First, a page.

The G Scale

September 27, 2018

An Erratic History and A Gleaming Future

 

Gray Scale has been the universally proclaimed description of ultrasound imaging for 40+ of my 50 years’ involvement with this field. It is a minefield of paradoxes. There is no facet of ultrasound deemed so basic, yet is so unused; acknowledged, yet misunderstood; necessary, yet unreliable.

Plane X-ray and photo images are overwhelming barrages of vast armies of regimented, infinitesimally tiny, photonic bullets traveling in concert at light speed. There are few interactions between X-Ray photons and tissues, but they are clean and predictable. Tissue information is limited, but reliable and repeatable.  

The ultrasound situation is very different. There are rag tag, marsh mellow wisps of phonons that are big, slow, unruly, dim, and easily distracted as they creep along the tight lattice works of body tissues. There are multiple, messy scattering events that generate a lot of noise but which also convey information specific to the macrostructure of what the beam illuminates and that we see as a gray scale image. In terms of information, plane x-rays or still photographs involve a gigantic number of photons, while a phonon impoverished ultrasound image is barely a grain of sand on the same statistical beach.

“Seeing” a lesion or bit of anatomy depends on its inherent “contrast,” which is compromised by noise. The gray scale conveys the contrast features of the ultrasound field.
 

A Hairy Portable Exam

I Started to think about gray scale when I found a reminder of a visit to the  Stoneham Zoo around 1980 to see Gigi the gorilla, who was so excited  by the prospect of her first ultrasound that she needed to be sedated. That was convenient  for scanner peace of mind too.

This study had to be done on-site. Portable and mobile forms of ultrasound equipment have been around since before 1975, but they have never been popular. Hospitals tend to centralize ultrasound facilities and delegate some of their primary equipment for remote studies in intensive care locations. Mobile ultrasound services have never received much academic recognition, nor have they tended to contribute to ultrasound literature. The thoughts that came together were old and new point of care ultrasound equipment and gray scale capabilities then and now, and the main sources of information being sought in ultrasound images.

 

Fetal Femur Measurements

Penetration and multiple reverberation noise was a big concern for doing Gigi. Fat is bad, a lot of fat and a lot of muscle are worse. Obstetric ultrasound was one of the original main application areas, because the target structures were large bones that are easy to see, which is to say they are high contrast targets Lack of ionizing radiation exposure was a factor too, but doesn’t get to first base, if you cannot resolve the target against the background. As you would expect, Gigi had a smaller cranial volume and disproportionately longer arms and forearms than a human fetus at the same stage of pregnancy.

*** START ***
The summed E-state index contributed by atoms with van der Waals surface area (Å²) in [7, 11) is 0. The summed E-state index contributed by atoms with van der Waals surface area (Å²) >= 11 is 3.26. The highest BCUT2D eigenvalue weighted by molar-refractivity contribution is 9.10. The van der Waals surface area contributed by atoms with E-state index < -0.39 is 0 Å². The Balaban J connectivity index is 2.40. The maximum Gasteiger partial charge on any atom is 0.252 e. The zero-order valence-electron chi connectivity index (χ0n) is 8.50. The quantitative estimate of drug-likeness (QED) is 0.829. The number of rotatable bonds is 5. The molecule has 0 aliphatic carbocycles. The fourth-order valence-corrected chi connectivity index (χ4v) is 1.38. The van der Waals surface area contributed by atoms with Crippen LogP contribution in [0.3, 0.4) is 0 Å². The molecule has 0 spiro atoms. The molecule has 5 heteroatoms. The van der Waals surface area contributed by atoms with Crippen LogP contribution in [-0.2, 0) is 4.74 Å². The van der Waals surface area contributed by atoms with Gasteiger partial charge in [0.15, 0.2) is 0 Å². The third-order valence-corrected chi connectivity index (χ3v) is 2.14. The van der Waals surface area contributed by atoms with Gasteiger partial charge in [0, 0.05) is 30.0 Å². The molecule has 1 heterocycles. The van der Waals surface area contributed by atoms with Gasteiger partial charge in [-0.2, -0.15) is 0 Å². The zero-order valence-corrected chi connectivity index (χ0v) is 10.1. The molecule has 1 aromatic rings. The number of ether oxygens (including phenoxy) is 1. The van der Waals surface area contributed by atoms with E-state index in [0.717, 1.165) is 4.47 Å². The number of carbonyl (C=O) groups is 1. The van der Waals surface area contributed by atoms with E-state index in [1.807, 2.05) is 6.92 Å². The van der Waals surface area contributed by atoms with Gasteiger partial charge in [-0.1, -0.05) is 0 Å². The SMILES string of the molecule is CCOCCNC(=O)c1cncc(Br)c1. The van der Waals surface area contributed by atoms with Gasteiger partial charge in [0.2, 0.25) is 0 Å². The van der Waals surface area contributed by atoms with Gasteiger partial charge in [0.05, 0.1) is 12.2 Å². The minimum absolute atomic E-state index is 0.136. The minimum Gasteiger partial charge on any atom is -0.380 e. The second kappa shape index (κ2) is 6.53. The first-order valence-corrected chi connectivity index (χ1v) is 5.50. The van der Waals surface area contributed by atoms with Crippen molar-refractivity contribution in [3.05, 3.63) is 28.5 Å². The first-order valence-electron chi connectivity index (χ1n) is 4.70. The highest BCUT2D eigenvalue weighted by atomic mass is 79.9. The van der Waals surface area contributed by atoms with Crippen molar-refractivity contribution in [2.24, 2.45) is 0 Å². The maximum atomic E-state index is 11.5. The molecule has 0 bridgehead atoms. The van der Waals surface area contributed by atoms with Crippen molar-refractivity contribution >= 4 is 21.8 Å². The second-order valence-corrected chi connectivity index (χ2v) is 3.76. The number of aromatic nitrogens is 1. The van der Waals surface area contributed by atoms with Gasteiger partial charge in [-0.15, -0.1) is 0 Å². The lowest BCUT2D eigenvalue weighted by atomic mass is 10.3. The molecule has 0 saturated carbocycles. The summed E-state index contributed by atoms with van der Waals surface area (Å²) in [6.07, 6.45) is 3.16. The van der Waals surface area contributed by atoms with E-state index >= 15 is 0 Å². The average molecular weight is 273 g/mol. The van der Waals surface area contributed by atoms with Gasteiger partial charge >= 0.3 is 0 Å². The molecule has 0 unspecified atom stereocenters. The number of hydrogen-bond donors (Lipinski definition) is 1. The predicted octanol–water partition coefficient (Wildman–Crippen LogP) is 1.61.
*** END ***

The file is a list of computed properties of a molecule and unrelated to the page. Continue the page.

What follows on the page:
The most accurate way to measure the shaft length of the femur is with the bone parallel to the face of a linear array, because measurements made this way do not involve any assumption about sound velocity. When you make measurements properly, you find that there is not only a very tight correlation between femoral shaft length and gestational age, but there is essentially no variation until pretty late in the third trimester. This is a straightforward task that done about a zillion times a day around the world with almost any kind of equipment. GA should be nailed down to within a day or two from this one datum, but that is still not common practice.  

The Zebra Paradigm

In retrospect, I think the combined meeting of the AIUM and the WFUMB in San Francisco in 1976 was the best big ultrasound meeting I ever attended. I was living and working nearby at Stanford, and I got in for free by presenting five scientific papers. One of these was entitled The Zebra Paradigm, which evaluated white on black vs black on white TV display options. Some of the influential early ultrasounders used a black on white display for their newly acquired gray scale replacements, ignoring well established principles of perceptual psychology and physiology. Display phase for ultrasound is just like seeing stars at night, but not during the day. For an effective gray scale display, you must have a white on black display, and that has to go from jet black to bright white. 

The emergence of GRAY scale Ultrasound

The papers I gave at that meeting were all from new developments the previous year, when I had my first real post-residency job. I was in the right place at the right time, and I had enough technical education and clinical exposure to appreciate the advances sprinkling out of Silicon Valley. I had also just been let out of MIT, where I enrolled so I could learn how to extract tissue specific information from ultrasound signals.

The Searle Pho/Sonic was a manual scan device, i.e., the transducer was affixed to an articulated arm with a position sensor, constrained to a line path determined by the operator. The path and field of view could be across or along the abdomen or just the width of a nodule within an organ. The articulated arm was a marvel. It could be positioned and angulated easily, and it might have been big enough for a gorilla to hang onto without bending. Probe wobble and position sensing were impediments to scanning with earlier units. There was a pre-amplifier within the transducer housing, so low level signals were not lost. The transducer had a large circular aperture, was mechanically damped, and had matching layers, which resulted in a reasonably broad band signal and a lengthy focal zone that was narrow around the beam path.

The biggest improvement was the display, recorded echo amplitudes within an image frame to be read by TV camera and displayed as shades of gray. There were tools like an histogram of gray scale levels within a region of interest, and there were multiple options for gray scale assignment.

The images were spectacular. There was a visual richness to tissue features and parenchymal fields that I had never seen before. Because reflectivity is related to the distribution and type of collagen within the scanning field, histopathologic correlations were direct and in reverse Pathology textbooks could be used to identify lesions that were outside your experience.